Wednesday 28 January 2015

Let's Talk. Not About Boats.

"...and I hope you are having the time of your life..."
                                                 -Gnarls Barkley"

*Deep breath*

This is an… interesting... day in Canada- this is "Let's Talk" Day, a day designed to open dialogue about mental illness and destigmatize crazy…
...sponsored  by a telecom company, a national corporation in an industry where it sometimes seems like the customer service staff and telemarketers are trained to drive you batshit crazy.  

     Anyirony,  Let’s Talk Day has been revered and reviled and retweeted throughout it’s short history, but this year LTD seems to  be at a tipping point- people WANT to have the conversation.

So, Let’s Talk.

*Deeper breath*

Hi, I’m Brian and I’m crazy. 

I’ve been crazy for over 30 years…but it took me at least 25 of those years to figure it out.

See, sometimes when you’re crazy, crazy seems normal, because it’s all you know.

And that is one of the reasons to talk.

When I was a kid, because no one ever talked about crazy, I thought EVERYONE felt like me.  I thought that everyone wanted to sleep all the time. I thought everyone felt like throwing up every morning on the school bus.   I thought that everyone felt they were a completely useless failure and never did anything right.  I thought everyone found it so damn hard to make even small decisions. I thought everyone felt every failure was a huge disaster, no matter how minor, and every success was a statistical blip, no matter how major.
I thought everyone was always on the verge of either anger or tears.

I thought that everyone wanted to die.

Crazy is thinking that everything bad that happens is "luck."

And everything good that happens is "luck."

And unable to care either way.

The fucking insidious thing about crazy, at least my crazy, is that I functioned, and occasionally functioned very successfully, on a daily basis…

...and thus, I must not be crazy.

     Because crazy is obvious, right?  Crazy is on the news, in the papers, in the hospital, in the morgue…

      Ergo, ipso facto,  I must not be crazy.

     So, I sucked it up, dealt with it, walked it off, lived with it, and worked around it, because…

…we didn’t talk about it.

     When I was up,  I was really gawddam UP- I was unbeatable.
I wasn’t just king of the hill, I was King of  KickAss Mountain.  I got the awards, earned the bonuses, bought the toys…

….But, when I was down, I was REALLY down.

    The attendant mood swings were epic and often ugly.  Happiness was rare, but anger was a  running theme.  I was mad at everybody, everything, and myself, and I could never quite figure out why.  That anger saddened me and I really didn't like me very much because of it.  Hell, since we're being honest, I hated me.   I loathed me and the impact of me on those closest to me.  No one deserved a dose of "me", and I couldn't figure out how to fix it.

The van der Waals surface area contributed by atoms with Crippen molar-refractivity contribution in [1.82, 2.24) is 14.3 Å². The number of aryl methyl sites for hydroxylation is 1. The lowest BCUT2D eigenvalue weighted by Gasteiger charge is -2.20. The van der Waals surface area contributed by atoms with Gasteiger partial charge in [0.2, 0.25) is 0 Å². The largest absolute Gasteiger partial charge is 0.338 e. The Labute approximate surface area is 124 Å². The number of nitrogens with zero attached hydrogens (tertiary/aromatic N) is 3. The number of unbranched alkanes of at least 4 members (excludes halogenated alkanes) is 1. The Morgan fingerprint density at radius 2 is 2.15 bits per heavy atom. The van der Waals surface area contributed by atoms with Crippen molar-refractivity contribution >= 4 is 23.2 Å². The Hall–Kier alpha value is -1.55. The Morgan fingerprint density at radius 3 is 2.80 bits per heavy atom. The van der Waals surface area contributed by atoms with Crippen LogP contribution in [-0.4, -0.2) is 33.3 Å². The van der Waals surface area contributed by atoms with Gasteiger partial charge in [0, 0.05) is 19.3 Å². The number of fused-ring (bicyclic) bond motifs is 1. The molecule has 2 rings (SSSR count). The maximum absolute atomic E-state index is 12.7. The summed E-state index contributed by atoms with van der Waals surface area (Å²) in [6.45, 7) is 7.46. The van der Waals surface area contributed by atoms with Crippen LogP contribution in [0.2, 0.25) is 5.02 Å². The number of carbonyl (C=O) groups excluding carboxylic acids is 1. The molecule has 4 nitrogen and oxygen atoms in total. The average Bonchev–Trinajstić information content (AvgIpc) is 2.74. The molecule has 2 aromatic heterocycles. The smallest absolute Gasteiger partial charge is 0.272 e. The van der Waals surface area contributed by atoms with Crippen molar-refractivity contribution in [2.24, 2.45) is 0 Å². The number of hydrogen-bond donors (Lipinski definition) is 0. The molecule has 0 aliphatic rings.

But, I could fake the fuck out of being "normal."
  I could force a grin onto my face, and shake hands and slap backs and make small talk and write the exams and go to the dances and parties and, later, close the deals and give the seminars, and write...

  ...and it took a toll.
     As time passed the ups became fewer and the mountains more like molehills, while the downs became more frequent and valleys became abysses…
But up or down, it was so. damn. much. WORK.
And that work got harder every year… and then every month…and then every week… and then every day.

     Every morning, for over eight thousand mornings, I found a reason to get out of bed, and then a reason to get dressed, and then a reason to go to work, and then a reason to work and then a reason to…

    I got through the day by breaking my day down into a survival to-do list, and I got through it by finding reasons to tick off another list-item, and then another, until I got near the end of my list or the end of my endurance and could fall into bed, exhausted, but unable to sleep….  and I always had to remember to find a reason to be happy. 
Every day.

… and then I started running out of reasons.

   And death began to look really, really, attractive.

   I was lucky.  I have a wife who loves me in spite of, or maybe because of, my craziness.

   We had The Talk.

   She made The Appointment.

   I got The Prescription

  And we get through it every day.